WARNING: The following article contains spoilers for Marvel’s Black Panther, in theaters now.
Black Panther is poised to change the game for superhero movies in more ways than one. Not only has the film made major strides in representation within the overwhelmingly white Marvel Cinematic Universe, it has planted its futuristic flag at its very heart. With Wakanda now established as a major player in the world, there is bound to be some consequence, not only with the global reveal that the isolated African country is not poor but also by trumpeting its advanced technology and supply of Vibranium.
By the end of the movie, the cat (if you’ll pardon the pun) is most definitely out of the bag. But that doesn’t mean everything is going to be sunshine and Vibranium roses from here on out.
One of the major thematic elements in Black Panther, beyond the high-flying action, is the ethical responsibility of a country like Wakanda in sharing its resources. The concern is that, if Vibranium and Wakandan technology winds up falling into the wrong hands — or, perhaps even the right hands for the wrong reasons — the results could be apocalyptic in scale. It’s not just because Wakandan weapons are so powerful, or that Vibranium is so bleeding-edge it could be used to do virtually anything, but because the metal represents a limited resource that would powers may potentially seek to regulate outside of Wakanda’s control.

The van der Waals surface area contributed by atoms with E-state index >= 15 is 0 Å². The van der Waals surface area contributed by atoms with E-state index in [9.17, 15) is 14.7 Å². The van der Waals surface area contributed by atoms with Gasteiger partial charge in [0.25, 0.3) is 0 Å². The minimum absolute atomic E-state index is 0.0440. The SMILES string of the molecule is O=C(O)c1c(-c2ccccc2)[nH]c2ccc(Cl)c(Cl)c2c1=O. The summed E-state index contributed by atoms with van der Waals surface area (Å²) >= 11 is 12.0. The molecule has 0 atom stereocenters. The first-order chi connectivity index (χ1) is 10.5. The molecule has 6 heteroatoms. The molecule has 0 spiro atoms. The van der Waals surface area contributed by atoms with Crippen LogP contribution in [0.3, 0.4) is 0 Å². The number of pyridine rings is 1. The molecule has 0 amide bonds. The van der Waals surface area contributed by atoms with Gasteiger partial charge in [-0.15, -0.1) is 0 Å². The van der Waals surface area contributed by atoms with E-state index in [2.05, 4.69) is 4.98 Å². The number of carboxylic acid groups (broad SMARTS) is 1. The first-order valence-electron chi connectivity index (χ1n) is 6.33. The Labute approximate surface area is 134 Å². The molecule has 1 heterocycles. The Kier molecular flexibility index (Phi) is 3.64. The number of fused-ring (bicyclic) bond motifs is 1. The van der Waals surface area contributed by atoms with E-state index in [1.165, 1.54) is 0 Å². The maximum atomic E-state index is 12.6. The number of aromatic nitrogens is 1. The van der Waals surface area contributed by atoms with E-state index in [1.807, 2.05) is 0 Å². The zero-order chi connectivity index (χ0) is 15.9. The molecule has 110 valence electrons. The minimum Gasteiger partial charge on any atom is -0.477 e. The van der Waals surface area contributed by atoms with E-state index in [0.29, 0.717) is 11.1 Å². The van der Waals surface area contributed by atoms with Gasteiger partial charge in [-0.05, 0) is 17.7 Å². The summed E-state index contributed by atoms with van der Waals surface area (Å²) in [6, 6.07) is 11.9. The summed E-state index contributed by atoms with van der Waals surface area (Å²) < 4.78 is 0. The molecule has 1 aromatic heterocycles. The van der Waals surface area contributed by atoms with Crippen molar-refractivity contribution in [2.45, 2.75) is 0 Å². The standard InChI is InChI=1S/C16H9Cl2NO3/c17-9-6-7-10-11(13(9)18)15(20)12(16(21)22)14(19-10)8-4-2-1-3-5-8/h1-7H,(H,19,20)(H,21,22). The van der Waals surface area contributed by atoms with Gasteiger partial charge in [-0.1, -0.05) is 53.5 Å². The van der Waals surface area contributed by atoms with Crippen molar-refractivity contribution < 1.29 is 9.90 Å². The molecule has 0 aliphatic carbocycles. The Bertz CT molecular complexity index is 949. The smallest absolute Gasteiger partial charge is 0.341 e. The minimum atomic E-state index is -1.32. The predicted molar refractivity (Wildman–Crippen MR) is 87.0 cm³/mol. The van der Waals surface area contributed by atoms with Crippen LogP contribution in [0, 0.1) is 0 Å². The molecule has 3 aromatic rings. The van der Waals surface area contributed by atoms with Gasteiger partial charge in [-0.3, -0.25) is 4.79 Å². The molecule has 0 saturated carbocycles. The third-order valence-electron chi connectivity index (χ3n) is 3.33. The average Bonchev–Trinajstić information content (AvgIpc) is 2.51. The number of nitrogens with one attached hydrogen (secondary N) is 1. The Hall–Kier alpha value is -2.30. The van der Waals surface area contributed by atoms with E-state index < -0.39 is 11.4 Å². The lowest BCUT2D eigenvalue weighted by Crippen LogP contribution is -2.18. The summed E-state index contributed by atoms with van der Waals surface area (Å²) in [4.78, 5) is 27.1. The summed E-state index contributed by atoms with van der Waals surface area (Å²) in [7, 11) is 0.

Essentially, Vibranium going public might trigger a global arms race, with Wakanda caught in the crossfire.
However, it could also, quite literally, save the world. The globalized usage of Vibranium could provide any number of critical humanitarian advancements on a massive scale, build up planetary defenses, and unify efforts in science, medicine and technology.
It’s the juxtaposition between risk and reward that makes the landscape of a post-Black Panther MCU so interesting. Now that T’Challa has gone public with Wakanda’s riches, there is virtually no limit for what can conceivably be developed across any of the upcoming Marvel films — and not just for the super-rich or technologically gifted like Tony Stark or Hank Pym.
We’ve seen movies like Spider-Man: Homecoming begin to dip their toes into the idea of the general gaining access to superheroic tech with Vulture’s repurposing of Chitauri weapons. Now that Wakanda will establish outreach centers internationally, the public will also start to have access to, if not Vibranium itself, then at least the inspiration of knowing it exists and what it can do.
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